In the last post I summarized a story by Robert Reed by breaking it down into scenes. That seems a useful way to start, because at once we get a sense of the structure.
This time, I’m going to look at some interesting features of this story.
Who is the protagonist?
This is a first person narrative, and it follows an established pattern. A faithful servant replaces his king and restores order. It’s interesting, though, that in this case the only real instigator throughout is the Emperor himself.
In fact this is the story of a ruler who plotted his own death, and schemed for his own successor. The assassin is the Emperor himself, of course. He tricks his lieutenant into fulfilling his destiny. This agency is disguised by a familiar structure that would have Castor as the protagonist and Rake as his opposition.
Rake too is a puppet. He is set up as a villain, but in fact does nothing untoward but suggest that the Emperor might be an imposter. In this he simply aids the Emperor’s plot.
At one point Rake insists that the Emperor is a story, and that’s important since it’s this that allows Castor to become Emperor himself. But in an important sense, the Emperor is the story teller, putting these puppet archetypes through their paces.
So can we take a writing rule from this? I’m not sure. On the one hand I like the cleverness of it. It adds an additional reveal to the tale. The ailing and piss-smelling Emperor was in control all along, we discover.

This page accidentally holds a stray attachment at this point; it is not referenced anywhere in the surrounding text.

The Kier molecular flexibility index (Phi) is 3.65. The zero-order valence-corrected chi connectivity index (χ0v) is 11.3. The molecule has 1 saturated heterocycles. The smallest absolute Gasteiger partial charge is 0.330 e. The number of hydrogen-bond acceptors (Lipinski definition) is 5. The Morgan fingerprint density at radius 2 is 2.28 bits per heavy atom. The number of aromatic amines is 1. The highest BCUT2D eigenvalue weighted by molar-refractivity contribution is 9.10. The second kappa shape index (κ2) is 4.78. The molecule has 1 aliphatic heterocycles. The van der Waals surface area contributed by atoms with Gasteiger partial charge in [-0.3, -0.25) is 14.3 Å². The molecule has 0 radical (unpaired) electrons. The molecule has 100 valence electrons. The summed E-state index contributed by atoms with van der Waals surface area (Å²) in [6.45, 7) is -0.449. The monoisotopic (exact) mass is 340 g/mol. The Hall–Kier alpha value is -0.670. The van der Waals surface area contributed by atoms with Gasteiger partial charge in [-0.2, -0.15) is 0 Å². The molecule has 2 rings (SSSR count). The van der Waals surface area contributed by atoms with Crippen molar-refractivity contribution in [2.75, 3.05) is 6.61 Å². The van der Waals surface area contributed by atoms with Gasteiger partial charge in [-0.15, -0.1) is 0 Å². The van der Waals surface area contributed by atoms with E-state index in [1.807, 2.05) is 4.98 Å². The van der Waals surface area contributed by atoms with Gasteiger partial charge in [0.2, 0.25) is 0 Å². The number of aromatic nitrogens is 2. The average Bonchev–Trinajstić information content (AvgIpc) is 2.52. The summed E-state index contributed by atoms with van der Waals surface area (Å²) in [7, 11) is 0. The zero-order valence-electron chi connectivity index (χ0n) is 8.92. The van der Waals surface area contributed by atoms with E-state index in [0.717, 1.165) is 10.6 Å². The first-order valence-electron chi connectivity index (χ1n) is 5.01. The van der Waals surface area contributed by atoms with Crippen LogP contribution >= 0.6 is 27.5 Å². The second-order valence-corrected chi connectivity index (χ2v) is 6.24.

On the other hand Castor’s journey is limited by the requirement that he remain the good servant throughout. He never really changes. The drama is limited by the lack of opposition, either to Castor or to the Emperor. This is the story of a plot that is perfectly conceived and executed.
Perhaps we can say something about SF in general here. Cleverness is satisfying in itself. SF, more than any other genre, is about the reveal. The cleverer, more multi-layered the reveal, the more satisfying the story. That isn’t to say that traditional story elements such as tension, character depth, character arc, conflict, and so on aren’t important. It’s just that in the short story the reveal trumps the lot.
At the end Castor is freed, but really he remains a slave to the story’s cycle. He’s emperor now. He takes on a protege, his own Castor, and there’s every sign that he’s trapped as the wheel turns again. It’s true that he promises to challenge inevitability. He wants to close up his kingdom, make it small. This is a nice sting, but it’s too little, too late to rescue him as the agency of the story.
Who is the opponent?
If we pretend for a moment that this story is the one that the Emperor tells through his puppets, then the prime candidate for this role is Rake. It’s interesting that Rake and Castor are more similar than they are different. They are both young and ambitious, both compete for the same patriarchal approval, and both are highly ambivalent about their ruler. Rake takes things a twist further than his rival, he’s actively competitive, he wonders aloud about the Emperor’s identity. That’s not enough to make him much of an antagonist of course. Still the similarities and differences between the two characters nicely illustrate a point that John Truby makes in The Anatomy of Story: